|From cool blog Existential Ennui|
Does it make sense to warn of spoilers for a 50-year-old book, and its Pulitzer-winning comparator since made into a successful Hollywood movie, i.e. The Road? If so: here be spoilers.
Previously, this blog awarded the title of Bleakest Novel Ever to Cormac McCarthy's The Road, but Shute's future here is distinctly darker than McCarthy's. Whereas McCarthy's largely lifeless world is populated still, albeit by humans shambling about and persisting cockroach-style, but without the insect's native elegance, Shute's world really does end.
McCarthy leaves us shattered, probably irredeemable, but alive; Shute kills us off, every single one of us, slowly. As one character muses, close to the end:
The human race was to be wiped out and the world made clean again for wiser occupants without undue delay. Well, probably that made sense. (p.269)Shute's novel is therefore utterly without hope -- and yet it's not nearly as bleak as McCarthy's.
The Road depicts a world where social niceties have been torn away. Many of these niceties vanished early, in the immediate aftermath of whatever inexplicable catastrophe has befallen Earth, but by the time depicted in the novel, human society has devolved into isolationism and cannibalism: all we have left to eat is each other, really, and many of us are doing exactly that. Survival seems, against the odds, to remain possible, if only individual people can live long enough for the undoing of whatever it was that happened, but during this interminable interregnum, it's a world and a social order none of us would want to belong to, and a species we'd want to disavow as our own.
So what about On the Beach, this lovely, painful book that withholds from us even the shards of hope that McCarthy's sadistic The Road gives its readers?
In the face of certain extinction, which comes slowly but inescapably to Australia in the form of drifting radioactive fallout from nuclear annihilation of the Northern Hemisphere, society continues almost uninterrupted. In the time before the novel, there seem to have been riots, and rampaging, and all the acting out that you'd expect from utter despair, but by the time depicted in the novel itself, society has resumed. People have gone back to work, mostly; students are attending universities in larger numbers than ever; gardening shops keep selling out of plants and seeds and fertilizer and fenceposts.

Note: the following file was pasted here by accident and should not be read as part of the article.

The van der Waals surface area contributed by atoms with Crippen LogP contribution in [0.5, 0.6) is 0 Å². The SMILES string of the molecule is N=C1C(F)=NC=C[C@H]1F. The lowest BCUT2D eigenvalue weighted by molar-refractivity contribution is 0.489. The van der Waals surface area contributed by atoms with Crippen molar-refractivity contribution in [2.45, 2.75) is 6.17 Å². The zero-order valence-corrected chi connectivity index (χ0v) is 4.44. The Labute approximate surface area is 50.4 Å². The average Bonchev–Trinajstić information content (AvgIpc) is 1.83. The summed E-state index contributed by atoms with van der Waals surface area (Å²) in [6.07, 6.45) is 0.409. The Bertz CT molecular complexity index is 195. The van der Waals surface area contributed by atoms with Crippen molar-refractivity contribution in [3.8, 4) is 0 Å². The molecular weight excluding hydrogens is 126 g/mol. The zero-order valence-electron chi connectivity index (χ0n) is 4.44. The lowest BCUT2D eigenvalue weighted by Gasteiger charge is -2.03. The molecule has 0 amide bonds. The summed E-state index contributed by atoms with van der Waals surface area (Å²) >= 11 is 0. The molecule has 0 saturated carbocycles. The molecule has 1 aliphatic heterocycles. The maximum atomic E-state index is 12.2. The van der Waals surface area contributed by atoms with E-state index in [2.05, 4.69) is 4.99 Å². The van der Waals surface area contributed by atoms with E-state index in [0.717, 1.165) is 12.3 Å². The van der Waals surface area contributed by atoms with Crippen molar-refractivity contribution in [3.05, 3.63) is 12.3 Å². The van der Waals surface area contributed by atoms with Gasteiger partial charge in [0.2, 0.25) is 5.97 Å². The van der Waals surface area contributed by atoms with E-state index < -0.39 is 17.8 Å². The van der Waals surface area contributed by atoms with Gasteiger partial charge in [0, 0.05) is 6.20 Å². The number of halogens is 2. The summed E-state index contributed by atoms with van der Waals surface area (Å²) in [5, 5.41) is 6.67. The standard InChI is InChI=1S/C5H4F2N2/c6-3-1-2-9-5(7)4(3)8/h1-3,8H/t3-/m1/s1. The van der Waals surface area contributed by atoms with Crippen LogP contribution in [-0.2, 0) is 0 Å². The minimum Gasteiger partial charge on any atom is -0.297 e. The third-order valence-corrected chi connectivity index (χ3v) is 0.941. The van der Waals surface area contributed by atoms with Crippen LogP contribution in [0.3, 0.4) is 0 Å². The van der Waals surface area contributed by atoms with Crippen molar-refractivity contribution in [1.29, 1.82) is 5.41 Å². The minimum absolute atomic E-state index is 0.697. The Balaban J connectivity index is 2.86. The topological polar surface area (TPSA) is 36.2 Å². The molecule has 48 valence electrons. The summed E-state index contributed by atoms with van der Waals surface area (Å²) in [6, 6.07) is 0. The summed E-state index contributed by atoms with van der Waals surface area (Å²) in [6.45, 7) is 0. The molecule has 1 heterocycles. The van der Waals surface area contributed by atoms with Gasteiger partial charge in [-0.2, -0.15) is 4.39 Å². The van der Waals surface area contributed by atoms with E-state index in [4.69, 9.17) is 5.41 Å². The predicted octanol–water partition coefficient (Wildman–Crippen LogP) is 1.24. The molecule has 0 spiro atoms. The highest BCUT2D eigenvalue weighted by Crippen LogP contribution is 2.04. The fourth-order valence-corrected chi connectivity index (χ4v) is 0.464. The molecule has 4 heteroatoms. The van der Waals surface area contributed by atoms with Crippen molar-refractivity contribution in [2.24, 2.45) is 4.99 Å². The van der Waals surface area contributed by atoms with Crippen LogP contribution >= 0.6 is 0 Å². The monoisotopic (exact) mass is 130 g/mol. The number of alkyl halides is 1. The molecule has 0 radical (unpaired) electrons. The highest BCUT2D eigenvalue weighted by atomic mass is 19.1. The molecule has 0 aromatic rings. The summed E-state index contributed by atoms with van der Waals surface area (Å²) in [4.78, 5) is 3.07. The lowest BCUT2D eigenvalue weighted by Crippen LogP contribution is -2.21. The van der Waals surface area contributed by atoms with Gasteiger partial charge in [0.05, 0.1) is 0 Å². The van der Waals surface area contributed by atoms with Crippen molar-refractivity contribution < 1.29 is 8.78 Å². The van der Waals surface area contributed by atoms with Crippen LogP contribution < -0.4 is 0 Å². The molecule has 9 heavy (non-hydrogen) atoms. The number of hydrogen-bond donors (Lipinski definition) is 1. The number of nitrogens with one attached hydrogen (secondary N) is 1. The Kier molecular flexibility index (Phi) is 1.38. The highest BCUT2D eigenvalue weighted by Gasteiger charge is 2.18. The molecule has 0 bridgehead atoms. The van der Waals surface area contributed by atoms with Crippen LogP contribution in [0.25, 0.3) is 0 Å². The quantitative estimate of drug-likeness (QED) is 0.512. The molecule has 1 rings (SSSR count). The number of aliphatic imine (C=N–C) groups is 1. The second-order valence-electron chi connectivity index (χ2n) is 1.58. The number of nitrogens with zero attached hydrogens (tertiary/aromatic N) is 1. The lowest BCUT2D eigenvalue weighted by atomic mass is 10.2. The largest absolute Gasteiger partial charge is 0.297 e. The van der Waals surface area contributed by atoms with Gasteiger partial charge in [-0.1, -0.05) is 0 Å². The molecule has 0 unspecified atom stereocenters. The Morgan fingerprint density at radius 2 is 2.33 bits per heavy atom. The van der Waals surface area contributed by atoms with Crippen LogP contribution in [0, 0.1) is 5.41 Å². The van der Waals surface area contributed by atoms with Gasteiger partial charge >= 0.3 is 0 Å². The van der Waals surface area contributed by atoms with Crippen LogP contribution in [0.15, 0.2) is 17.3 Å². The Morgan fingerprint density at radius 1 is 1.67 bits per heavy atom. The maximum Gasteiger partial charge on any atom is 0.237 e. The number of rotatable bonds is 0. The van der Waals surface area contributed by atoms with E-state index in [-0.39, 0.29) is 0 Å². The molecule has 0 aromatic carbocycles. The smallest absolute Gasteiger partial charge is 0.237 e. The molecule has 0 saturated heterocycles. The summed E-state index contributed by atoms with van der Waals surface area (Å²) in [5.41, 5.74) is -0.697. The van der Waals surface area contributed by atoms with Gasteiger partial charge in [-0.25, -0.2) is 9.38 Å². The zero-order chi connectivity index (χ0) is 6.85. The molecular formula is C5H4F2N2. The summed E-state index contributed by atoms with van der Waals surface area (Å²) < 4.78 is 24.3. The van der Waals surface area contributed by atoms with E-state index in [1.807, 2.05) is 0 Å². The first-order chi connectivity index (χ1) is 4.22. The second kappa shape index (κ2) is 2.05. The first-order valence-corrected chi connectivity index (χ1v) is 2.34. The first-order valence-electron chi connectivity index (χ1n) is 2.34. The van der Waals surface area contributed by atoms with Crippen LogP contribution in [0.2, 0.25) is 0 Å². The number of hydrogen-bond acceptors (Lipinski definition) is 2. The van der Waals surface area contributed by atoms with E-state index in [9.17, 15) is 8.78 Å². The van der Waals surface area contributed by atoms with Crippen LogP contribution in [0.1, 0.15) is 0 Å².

There is no hope in the world of On the Beach, none at all, but unlike in McCarthy's vision, our response isn't to reject social connections and obligations, but to insist upon them until the end, and both to honour them and to treasure them.
To take just one small example, the real trick is to make sure the port and the brandy don't run out before the end, and yet that we don't end leave too much of it unappreciated. Appreciation: the great lesson of On the Beach.
|Torres del Paine, Chile|
Broke. My. Heart.
And yet somehow left it stronger. I'm so looking forward to teaching the novel, and talking through it with my reliably insightful students!
(Someone else's incredibly long and thorough review plus summary is available here, if you'd like a commentary with actual details.)